The eel and perhaps other euryhaline teleost fish have the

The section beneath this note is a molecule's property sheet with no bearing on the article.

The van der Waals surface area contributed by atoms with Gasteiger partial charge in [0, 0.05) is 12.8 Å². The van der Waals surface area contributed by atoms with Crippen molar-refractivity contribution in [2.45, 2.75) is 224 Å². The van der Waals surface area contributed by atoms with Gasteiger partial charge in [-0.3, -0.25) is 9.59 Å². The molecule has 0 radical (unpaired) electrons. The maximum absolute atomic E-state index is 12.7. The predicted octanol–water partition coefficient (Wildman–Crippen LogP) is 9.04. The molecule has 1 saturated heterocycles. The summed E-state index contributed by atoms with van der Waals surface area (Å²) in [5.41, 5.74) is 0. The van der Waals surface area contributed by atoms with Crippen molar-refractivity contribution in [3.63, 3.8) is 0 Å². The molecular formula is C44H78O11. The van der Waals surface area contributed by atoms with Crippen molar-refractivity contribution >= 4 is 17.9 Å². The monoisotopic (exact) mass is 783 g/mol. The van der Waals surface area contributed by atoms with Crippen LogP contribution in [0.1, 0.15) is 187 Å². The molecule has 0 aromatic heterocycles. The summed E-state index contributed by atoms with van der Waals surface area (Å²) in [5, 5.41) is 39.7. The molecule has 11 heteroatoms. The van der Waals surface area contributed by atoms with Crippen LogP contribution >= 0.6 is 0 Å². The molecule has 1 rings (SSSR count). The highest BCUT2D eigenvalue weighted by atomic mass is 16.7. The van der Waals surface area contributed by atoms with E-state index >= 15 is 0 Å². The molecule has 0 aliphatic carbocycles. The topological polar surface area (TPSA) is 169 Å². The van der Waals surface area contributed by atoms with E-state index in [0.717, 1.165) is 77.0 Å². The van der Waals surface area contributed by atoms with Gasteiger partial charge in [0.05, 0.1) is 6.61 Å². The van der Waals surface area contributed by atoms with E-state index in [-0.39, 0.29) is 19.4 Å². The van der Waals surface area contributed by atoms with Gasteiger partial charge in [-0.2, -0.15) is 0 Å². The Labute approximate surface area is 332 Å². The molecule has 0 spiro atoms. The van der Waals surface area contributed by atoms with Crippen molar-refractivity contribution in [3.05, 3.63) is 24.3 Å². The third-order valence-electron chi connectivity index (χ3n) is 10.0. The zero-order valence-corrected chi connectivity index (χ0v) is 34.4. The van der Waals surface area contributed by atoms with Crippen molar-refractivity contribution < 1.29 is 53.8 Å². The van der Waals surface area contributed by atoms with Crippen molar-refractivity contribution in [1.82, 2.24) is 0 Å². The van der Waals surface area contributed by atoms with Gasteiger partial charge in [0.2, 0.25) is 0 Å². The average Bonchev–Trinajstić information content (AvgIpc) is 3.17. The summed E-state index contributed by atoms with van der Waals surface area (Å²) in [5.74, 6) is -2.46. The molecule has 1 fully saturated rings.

The eel, and perhaps other euryhaline teleost fish, have the additional peptide, renoguanylin that exhibits high levels of expression within the kidney as well as the intestine. In terms of overall sequence, pre-prorenoguanylin is more homologous to pre-proguanylin than pre-prouroguanylin and a phenylalanine rather than an asparagine residue occupies position nine in the putative active peptide. This would suggest that any prorenoguanylin that is exposed to the renal tubular fluid would be hydrolysed and inactivated before it could bind and activate GC-C. Although having a higher amino Mouse Angiopoietin-2 / ANG2 / ANGPT2 Protein (His Tag) homology to guanylin, renoguanylin has a single amino acid (leucine) extension to the C-terminal of the peptide that is characteristic of uroguanylin peptides in mammals although in most other teleost species such as cod, flounder, plaice and salmon, the C-terminal of uroguanylin peptides are extended by two amino acids (Cramb et al., 2005, Takei and Yuge, 2007; unpublished observations). This C-terminal extension of uroguanylin, but not guanylin peptides is likely to have some functional significance and it is interesting that renoguanylin has this characteristic, especially if, as hypothesised above, that this peptide arose from a duplication of the guanylin rather than uroguanylin gene. The high levels of expression of renoguanylin within the kidney suggest that renoguanylin also has paracrine actions in this tissue, possibly acting on a baso-laterally located GC-C. However, further studies will be required to prove or disprove this hypothesis. Two isoforms of GC-C are expressed in intestine and renal tissues of the eel, and both have sequences and structural characteristics similar to all known mammalian membrane guanylate cyclases (Padayatti et al., 2004). Overall amino acid homologies are similar between the eel isoforms and hGC-C suggesting equivalent rates of divergence of all three genes indicating that the generation of the eel GC-C isoforms arose during the teleost-specific genome duplication event (Christoffels et al., 2004, Hoegg et al., 2004, Semon and Wolfe, 2007). Although amino acid homologies of the intracellular domain of the receptors are reasonably well conserved between each other (>75%) and to other species (>65%) the extracellular domains shows only limited homology between eel isoforms (<50%) or between other species (30%). This is perhaps strange considering the relatively high homologies between the active eel peptides (>75%) and the peptides of all other species (>50%). As the peptides are small (<18 aa.s) and are likely to form tightly coiled structures due to the disulphide bonds, the corresponding binding domain within the extracellular sequence of the GC-C receptor may also be relatively small in size. Indeed when comparing GC-C amino acid sequences across all species, a number of small (8–20 aa long) homologous regions appear to exist as clusters within the extracellular domain suggesting that some or all of these may be important for the peptide binding domain or for oligomerisation of the receptor (unpublished observations; Vaandrager, 2002). Conserved peptide regions present in the extracellular domain and the highly conserved sequences within the intracellular coiled-coil domain may be responsible for formation of the active trimeric structure proposed for GC-C isoforms (Vijayachandra et al., 2000). Like all known mammalian homologues, both eel GC-C isoforms contain a number of potential N-linked glycosylation sites (Fig. 2). Of the 10 potential glycosylation sites on GC-C1 and 11 potential sites on GC-C2 only four are conserved between isoforms. It is still uncertain whether any of these potential glycosylation sites do indeed harbour such post-translational modification and if so, if they have functional roles in peptide recognition and binding (Ghanekar et al., 2004, Hasegawa et al., 1999, Hirayama et al., 1992, Padayatti et al., 2004, Vaandrager et al., 1993). A potential C-terminal protein kinase C phosphorylation site, previously identified in various mammalian GC-C receptors (Vaandrager, 2002) is also present in both eel isoforms (Ser 1045 in GC-C1 and Ser 1049 in GC-C2). Previous reports suggest that phosphorylation of a serine residue near the C-terminal resulted in a synergistic potentiation of cyclase activity following peptide binding (Wada et al., 1996, Crane and Shanks, 1996).